“But even before we started working on this record, I kind of felt that it was going to surpass our previous attempts, just because we were more deliberate about this album. Whereas the last ones where, you know, there are certain times in your life where you feel like you’re not in control of what’s going on. You’re kind of drifting, and you’re just letting things happen to you, and you’re just being buffeted about by the winds. I think that’s what the last two records felt like, for me, creatively. Whereas this one was more like, ’Okay, now we’re steering this ship, and we know what we want, and we know where we’re going, and you know we have a destination type of thing’.”
S13: Sure. With Godless, you could definitely feel that what you’re saying, but that’s what I loved about that record. There was this cathartic feeling about it. Talking about the composition of the band and you guys haven’t had two drummers since The Century of Self days, right?
CK: “No, we hadn’t done that much. And even when we’d already planned to do that for this record, before we decided to do the quadraphonic mix, and when our friend Conrom suggested that we do the quadraphonic mix, it made sense. Like ‘Oh, that would be cool because we’re doing this to drummer thing, so it’ll make it sound so great when you’re able to separate them when you hear it in surround’.
“I don’t know how many people have listened to it in surround yet, but it’s definitely how it’s meant to be heard, so I hope that you get a chance to check it out. The next thing I’m going to be trying to work on is a tutorial video on how people can set this up at home without having to buy some expensive surround sound player. If you happen to have an extra pair of speakers and, ideally, if you are a musician or recording artists and you have an audio interface of any kind, then you can set up a quad thing in your house with not too much trouble.”
S13: There’s always been imagery in your songs. With Penny Candle, it feels like there’s a lineage to the characters in your artwork. Do you consider those two art forms linked?
CK: “Do you mean the visual and the musical?”
CK: “Yeah, absolutely. I think that they’re inseparable. Obviously music is my oeuvre, or idiom, or whatever. But when it comes to being a visual artist, although I don’t have an audience for my art really, other than the people that listen to my music, it’s still something that I couldn’t imagine not doing, and they feed into each other so much. A lot of my musical ideas come when I’m drawing. I’ll be working on art, and that’s often times why I don’t listen to music much when I’m at home. I do play the classical station, or whatever, but when I’m working on art, I tend to either watch a show or a lecture, something like that. I don’t listen to music because I like to keep that space open for songs in my head, because that’s when musical ideas will come.”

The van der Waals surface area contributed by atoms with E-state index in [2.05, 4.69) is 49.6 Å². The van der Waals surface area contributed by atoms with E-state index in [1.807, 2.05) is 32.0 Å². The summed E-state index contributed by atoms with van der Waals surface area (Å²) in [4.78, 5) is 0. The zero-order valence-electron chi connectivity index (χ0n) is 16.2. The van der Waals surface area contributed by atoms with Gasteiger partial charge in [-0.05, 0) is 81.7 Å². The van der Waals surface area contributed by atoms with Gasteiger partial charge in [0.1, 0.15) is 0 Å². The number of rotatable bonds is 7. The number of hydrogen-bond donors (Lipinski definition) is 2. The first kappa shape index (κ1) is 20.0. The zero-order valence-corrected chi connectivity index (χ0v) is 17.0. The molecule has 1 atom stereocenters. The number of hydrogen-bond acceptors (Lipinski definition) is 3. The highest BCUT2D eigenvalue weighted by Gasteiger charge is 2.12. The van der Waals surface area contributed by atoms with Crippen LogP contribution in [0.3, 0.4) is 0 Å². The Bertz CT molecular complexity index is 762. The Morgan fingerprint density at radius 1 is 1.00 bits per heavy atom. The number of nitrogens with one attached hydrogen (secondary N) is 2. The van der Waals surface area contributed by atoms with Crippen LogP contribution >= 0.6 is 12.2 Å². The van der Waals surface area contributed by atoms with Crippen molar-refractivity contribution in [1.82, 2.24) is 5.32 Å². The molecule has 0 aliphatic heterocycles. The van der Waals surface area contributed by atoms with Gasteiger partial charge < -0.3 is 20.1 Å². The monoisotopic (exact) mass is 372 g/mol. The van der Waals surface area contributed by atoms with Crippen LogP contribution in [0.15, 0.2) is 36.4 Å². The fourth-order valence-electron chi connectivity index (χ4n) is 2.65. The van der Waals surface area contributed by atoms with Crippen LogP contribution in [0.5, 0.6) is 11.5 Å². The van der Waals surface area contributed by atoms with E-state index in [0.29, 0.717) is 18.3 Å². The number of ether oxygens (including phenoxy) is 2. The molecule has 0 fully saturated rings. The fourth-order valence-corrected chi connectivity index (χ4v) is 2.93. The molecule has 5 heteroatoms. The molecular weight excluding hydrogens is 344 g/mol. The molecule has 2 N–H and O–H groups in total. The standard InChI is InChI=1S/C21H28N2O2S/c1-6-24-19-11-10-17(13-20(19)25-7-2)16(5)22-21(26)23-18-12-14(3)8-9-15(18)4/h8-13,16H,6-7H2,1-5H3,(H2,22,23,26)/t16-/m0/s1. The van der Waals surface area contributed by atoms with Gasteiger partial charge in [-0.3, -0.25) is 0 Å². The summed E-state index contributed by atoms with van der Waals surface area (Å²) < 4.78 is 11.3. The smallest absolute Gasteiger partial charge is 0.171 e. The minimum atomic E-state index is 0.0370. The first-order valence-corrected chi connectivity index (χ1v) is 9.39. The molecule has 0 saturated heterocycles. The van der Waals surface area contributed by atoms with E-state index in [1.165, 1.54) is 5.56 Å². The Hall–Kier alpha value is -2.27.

S13: The artwork for the album is very different, too. What was the thinking behind this?
CK: “The name of the album, Bleed Here Now is pun on Be Here Now which is a Ram Dass book, and the Mandala; from that it was a reference to that book. I was always sitting around my house when I was a kid because my parents were of that generation of later hippies: the ’70s hippies. More like New Age people. So it was kind of an inside joke, because The Beatles made Let It Be, then The Rolling Stones made Let It Bleed. And then Oasis had an album called Be Here Now, a fuckin’ shitty album…”
S13: That’s what hit me. I thought, ‘these guys are taking the piss out of Oasis and it’s great’!”
CK: “Yeah, we’re taking the fucking piss!”
CK: “But whatever. Because they made What’s the Story Morning Glory, so they can do no wrong. I don’t care if they make however many whatever albums. That’s one of my favourite records of all time.” (laughs)
S13: So the artwork…
CK: “Oh, the artwork? Yes! (laughs) It’s funny, because I feel like I’ve gotten to the point where I’ve done this so many times with records and making art for albums that I can do it pretty fast now. If I had to, I could have made the whole production thing for the record in a couple days. Back in the day, this would have taken months. I would just want to work so hard on it. But now it’s like, 11 albums, and however many EPs and singles later, I feel like I’ve gotten to the point where I can just kick it out. It’s not that hard. So it’s kind of nice to feel like you’ve reached this point where it doesn’t cause you the pain and the suffering that it did.
“I remember the first few records, I spent so much time on the art. I don’t even know if it shows. Even Source Tags, when I look back on that I’m like, ‘Man, that booklet is pretty raw, that looks pretty fucking amateurish’. But at the time, I was learning how to do all this layering and Photoshop and scanning in handwritten lyrics and stuff; it took so long. And the artwork that I did for this record, I think is more cohesive and more consistent, but it was easy. It came quickly, so that was nice.”
S13: I think the song Millennium Actress really encapsulates what the band are. I was interested as it’s the third last song on the record.
CK: “Interesting. It was great to have Amanda do that. She was in New Zealand at the time, and she was just like, ‘Hell yeah, I’ll do this’. She loved the song. And I was able to put the video of her actually performing it in the video for the song. I spent a lot of time on that. A lot of animation, me and our keyboard player, AJ, animated parts of that as well.
“It was funny because we did the listening party last night. And, you know, it’s a long album, it’s like 70 minutes and Millennium Actress is third to the last song. So you’ve already listened to the length of an album by the time you get to that song. All these people in the party started doing this weird ballet dancing, like waltzing around the room. I was like, ‘Whoa, that’s a really weird reaction’. (laughs) I made a video of it, there were a few girls that were just sashaying around the room to that song. But hey, whatever works.
“I’m curious to know what was it about it that resonated?”
S13: The melodies. There’s like a grandiose drama that you’ve always had, but you never play on that. It’s just bubbling underneath. What ..Trail of Dead are to me, essentially, is a punk band.
CK: “Okay, cool! Have you seen the movie?”
S13: No, I haven’t.